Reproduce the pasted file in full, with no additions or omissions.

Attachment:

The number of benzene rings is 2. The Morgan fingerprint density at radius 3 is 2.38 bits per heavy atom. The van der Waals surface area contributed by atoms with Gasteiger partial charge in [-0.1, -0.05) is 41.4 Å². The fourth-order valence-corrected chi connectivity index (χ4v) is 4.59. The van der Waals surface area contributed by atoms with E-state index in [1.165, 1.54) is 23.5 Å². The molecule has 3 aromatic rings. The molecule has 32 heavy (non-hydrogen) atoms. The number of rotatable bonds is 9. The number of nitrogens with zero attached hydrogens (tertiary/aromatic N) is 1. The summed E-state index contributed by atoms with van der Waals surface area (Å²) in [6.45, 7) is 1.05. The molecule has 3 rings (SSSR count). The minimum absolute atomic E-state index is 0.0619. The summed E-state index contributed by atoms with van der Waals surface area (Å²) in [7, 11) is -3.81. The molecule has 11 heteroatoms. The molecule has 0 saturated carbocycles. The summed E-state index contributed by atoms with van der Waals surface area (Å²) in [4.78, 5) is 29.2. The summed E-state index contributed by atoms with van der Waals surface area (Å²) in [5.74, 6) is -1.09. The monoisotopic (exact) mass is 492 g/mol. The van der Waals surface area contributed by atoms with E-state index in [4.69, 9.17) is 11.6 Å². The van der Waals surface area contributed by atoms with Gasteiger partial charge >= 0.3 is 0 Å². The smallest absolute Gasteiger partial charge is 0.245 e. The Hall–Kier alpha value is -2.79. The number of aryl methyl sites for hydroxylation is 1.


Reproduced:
The number of benzene rings is 2. The Morgan fingerprint density at radius 3 is 2.38 bits per heavy atom. The van der Waals surface area contributed by atoms with Gasteiger partial charge in [-0.1, -0.05) is 41.4 Å². The fourth-order valence-corrected chi connectivity index (χ4v) is 4.59. The van der Waals surface area contributed by atoms with E-state index in [1.165, 1.54) is 23.5 Å². The molecule has 3 aromatic rings. The molecule has 32 heavy (non-hydrogen) atoms. The number of rotatable bonds is 9. The number of nitrogens with zero attached hydrogens (tertiary/aromatic N) is 1. The summed E-state index contributed by atoms with van der Waals surface area (Å²) in [6.45, 7) is 1.05. The molecule has 3 rings (SSSR count). The minimum absolute atomic E-state index is 0.0619. The summed E-state index contributed by atoms with van der Waals surface area (Å²) in [7, 11) is -3.81. The molecule has 11 heteroatoms. The molecule has 0 saturated carbocycles. The summed E-state index contributed by atoms with van der Waals surface area (Å²) in [4.78, 5) is 29.2. The summed E-state index contributed by atoms with van der Waals surface area (Å²) in [5.74, 6) is -1.09. The monoisotopic (exact) mass is 492 g/mol. The van der Waals surface area contributed by atoms with E-state index in [4.69, 9.17) is 11.6 Å². The van der Waals surface area contributed by atoms with Gasteiger partial charge >= 0.3 is 0 Å². The smallest absolute Gasteiger partial charge is 0.245 e. The Hall–Kier alpha value is -2.79. The number of aryl methyl sites for hydroxylation is 1.